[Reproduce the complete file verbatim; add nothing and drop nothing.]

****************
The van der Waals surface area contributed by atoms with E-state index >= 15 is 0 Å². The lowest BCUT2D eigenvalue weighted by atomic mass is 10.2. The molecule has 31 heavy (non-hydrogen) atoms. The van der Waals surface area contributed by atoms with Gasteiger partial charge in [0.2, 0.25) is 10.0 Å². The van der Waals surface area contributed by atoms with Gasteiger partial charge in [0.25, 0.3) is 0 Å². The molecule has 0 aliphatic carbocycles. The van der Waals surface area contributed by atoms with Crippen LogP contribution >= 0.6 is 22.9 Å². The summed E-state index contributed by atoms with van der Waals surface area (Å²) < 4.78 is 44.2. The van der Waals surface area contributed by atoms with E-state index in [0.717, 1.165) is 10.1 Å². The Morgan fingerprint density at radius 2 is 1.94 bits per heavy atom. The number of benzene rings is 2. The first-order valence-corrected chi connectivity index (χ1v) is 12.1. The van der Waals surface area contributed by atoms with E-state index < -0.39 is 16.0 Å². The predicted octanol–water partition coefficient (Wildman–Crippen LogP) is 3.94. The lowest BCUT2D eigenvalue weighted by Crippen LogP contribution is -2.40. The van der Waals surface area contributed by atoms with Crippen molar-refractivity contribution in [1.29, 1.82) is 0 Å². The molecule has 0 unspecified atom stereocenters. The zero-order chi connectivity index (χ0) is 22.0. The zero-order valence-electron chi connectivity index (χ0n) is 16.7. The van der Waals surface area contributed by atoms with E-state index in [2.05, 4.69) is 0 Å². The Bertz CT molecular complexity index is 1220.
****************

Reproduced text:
The van der Waals surface area contributed by atoms with E-state index >= 15 is 0 Å². The lowest BCUT2D eigenvalue weighted by atomic mass is 10.2. The molecule has 31 heavy (non-hydrogen) atoms. The van der Waals surface area contributed by atoms with Gasteiger partial charge in [0.2, 0.25) is 10.0 Å². The van der Waals surface area contributed by atoms with Gasteiger partial charge in [0.25, 0.3) is 0 Å². The molecule has 0 aliphatic carbocycles. The van der Waals surface area contributed by atoms with Crippen LogP contribution >= 0.6 is 22.9 Å². The summed E-state index contributed by atoms with van der Waals surface area (Å²) < 4.78 is 44.2. The van der Waals surface area contributed by atoms with E-state index in [0.717, 1.165) is 10.1 Å². The Morgan fingerprint density at radius 2 is 1.94 bits per heavy atom. The number of benzene rings is 2. The first-order valence-corrected chi connectivity index (χ1v) is 12.1. The van der Waals surface area contributed by atoms with E-state index < -0.39 is 16.0 Å². The predicted octanol–water partition coefficient (Wildman–Crippen LogP) is 3.94. The lowest BCUT2D eigenvalue weighted by Crippen LogP contribution is -2.40. The van der Waals surface area contributed by atoms with Crippen molar-refractivity contribution in [1.29, 1.82) is 0 Å². The molecule has 0 unspecified atom stereocenters. The zero-order chi connectivity index (χ0) is 22.0. The zero-order valence-electron chi connectivity index (χ0n) is 16.7. The van der Waals surface area contributed by atoms with E-state index in [2.05, 4.69) is 0 Å². The Bertz CT molecular complexity index is 1220.